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Mathematics teaching as a tool for building student independence: Notes from a refugee classroom

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Abstract:

Increased human mobility is a characteristic of our globalized world. It includes the heterogeneous groups of refugees, representative of the continuous political and social unrest across continents. The involuntary resettlement of individuals forced away from their native lands involves thousands of people, and about 40 percent of them are children. The United States are the largest refugee resettlement destination in the world, and the successful involvement of refugee children in the educational process becomes a powerful and critical avenue for their long-term inclusion in the social milieu.
The goal of this research was to explore the efforts of one educator to effectively teach mathematics to a heterogeneous group of young adolescent refugees. Mathematics is a gatekeeper for a significant number of other educational and job-related opportunities, and proficiency in mathematics could greatly affect the quality and variety of lifelong possibilities available to individuals in the U.S. Proficiency in mathematics would provide young refugees with greater access to quality life opportunities in their new home country.
The framework of the study included theories of culturally relevant pedagogy, culturally responsive teaching, and literature on refugee education. The interpretive case study design utilized multiple participant observations, in-depth interviews, and documents in the form of educational materials used by the teacher. The initial data analysis indicated that the process of teaching mathematics to refugee students need to reflect teacher’s understanding of a multitude of background factors that affect their participation in the educational process. A focus on a smaller number of important mathematical ideas that support students’ advancement to mathematical problem solving and allow for building proficiency in a sufficient English language vocabulary for the subject matter should be sought as the solid base for growth as mathematics learners.
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Association:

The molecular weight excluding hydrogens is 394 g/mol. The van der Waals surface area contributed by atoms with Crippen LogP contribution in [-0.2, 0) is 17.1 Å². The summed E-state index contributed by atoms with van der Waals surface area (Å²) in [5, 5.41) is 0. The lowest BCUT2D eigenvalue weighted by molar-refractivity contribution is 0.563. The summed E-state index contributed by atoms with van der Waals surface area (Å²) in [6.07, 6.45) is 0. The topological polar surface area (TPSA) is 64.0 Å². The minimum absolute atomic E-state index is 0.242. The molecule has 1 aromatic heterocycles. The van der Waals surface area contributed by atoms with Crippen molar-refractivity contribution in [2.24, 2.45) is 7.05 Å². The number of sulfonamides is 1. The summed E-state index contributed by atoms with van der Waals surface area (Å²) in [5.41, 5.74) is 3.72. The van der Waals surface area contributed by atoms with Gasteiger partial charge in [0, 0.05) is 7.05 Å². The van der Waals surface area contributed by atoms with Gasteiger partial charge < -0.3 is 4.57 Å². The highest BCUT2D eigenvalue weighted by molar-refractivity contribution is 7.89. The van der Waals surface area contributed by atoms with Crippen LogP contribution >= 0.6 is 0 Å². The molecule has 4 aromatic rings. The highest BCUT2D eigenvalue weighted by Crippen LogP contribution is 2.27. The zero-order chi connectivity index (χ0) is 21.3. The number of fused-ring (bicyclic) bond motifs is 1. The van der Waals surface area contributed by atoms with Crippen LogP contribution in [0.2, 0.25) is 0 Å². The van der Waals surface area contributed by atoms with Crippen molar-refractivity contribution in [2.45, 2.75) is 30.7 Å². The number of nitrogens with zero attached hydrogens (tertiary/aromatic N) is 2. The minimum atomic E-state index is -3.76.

Name: 55th Annual Conference of the Comparative and International Education Society
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http://www.cies.us


Citation:
URL: http://citation.allacademic.com/meta/p491740_index.html
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MLA Citation:

Ilieva, Vessela. "Mathematics teaching as a tool for building student independence: Notes from a refugee classroom" Paper presented at the annual meeting of the 55th Annual Conference of the Comparative and International Education Society, Fairmont Le Reine Elizabeth, Montreal, Quebec, Canada, May 01, 2011 <Not Available>. 2014-11-26 <http://citation.allacademic.com/meta/p491740_index.html>

APA Citation:

Ilieva, V. , 2011-05-01 "Mathematics teaching as a tool for building student independence: Notes from a refugee classroom" Paper presented at the annual meeting of the 55th Annual Conference of the Comparative and International Education Society, Fairmont Le Reine Elizabeth, Montreal, Quebec, Canada <Not Available>. 2014-11-26 from http://citation.allacademic.com/meta/p491740_index.html

Publication Type: Conference Paper/Unpublished Manuscript
Review Method: Peer Reviewed
Abstract: Increased human mobility is a characteristic of our globalized world. It includes the heterogeneous groups of refugees, representative of the continuous political and social unrest across continents. The involuntary resettlement of individuals forced away from their native lands involves thousands of people, and about 40 percent of them are children. The United States are the largest refugee resettlement destination in the world, and the successful involvement of refugee children in the educational process becomes a powerful and critical avenue for their long-term inclusion in the social milieu.
The goal of this research was to explore the efforts of one educator to effectively teach mathematics to a heterogeneous group of young adolescent refugees. Mathematics is a gatekeeper for a significant number of other educational and job-related opportunities, and proficiency in mathematics could greatly affect the quality and variety of lifelong possibilities available to individuals in the U.S. Proficiency in mathematics would provide young refugees with greater access to quality life opportunities in their new home country.
The framework of the study included theories of culturally relevant pedagogy, culturally responsive teaching, and literature on refugee education. The interpretive case study design utilized multiple participant observations, in-depth interviews, and documents in the form of educational materials used by the teacher. The initial data analysis indicated that the process of teaching mathematics to refugee students need to reflect teacher’s understanding of a multitude of background factors that affect their participation in the educational process. A focus on a smaller number of important mathematical ideas that support students’ advancement to mathematical problem solving and allow for building proficiency in a sufficient English language vocabulary for the subject matter should be sought as the solid base for growth as mathematics learners.


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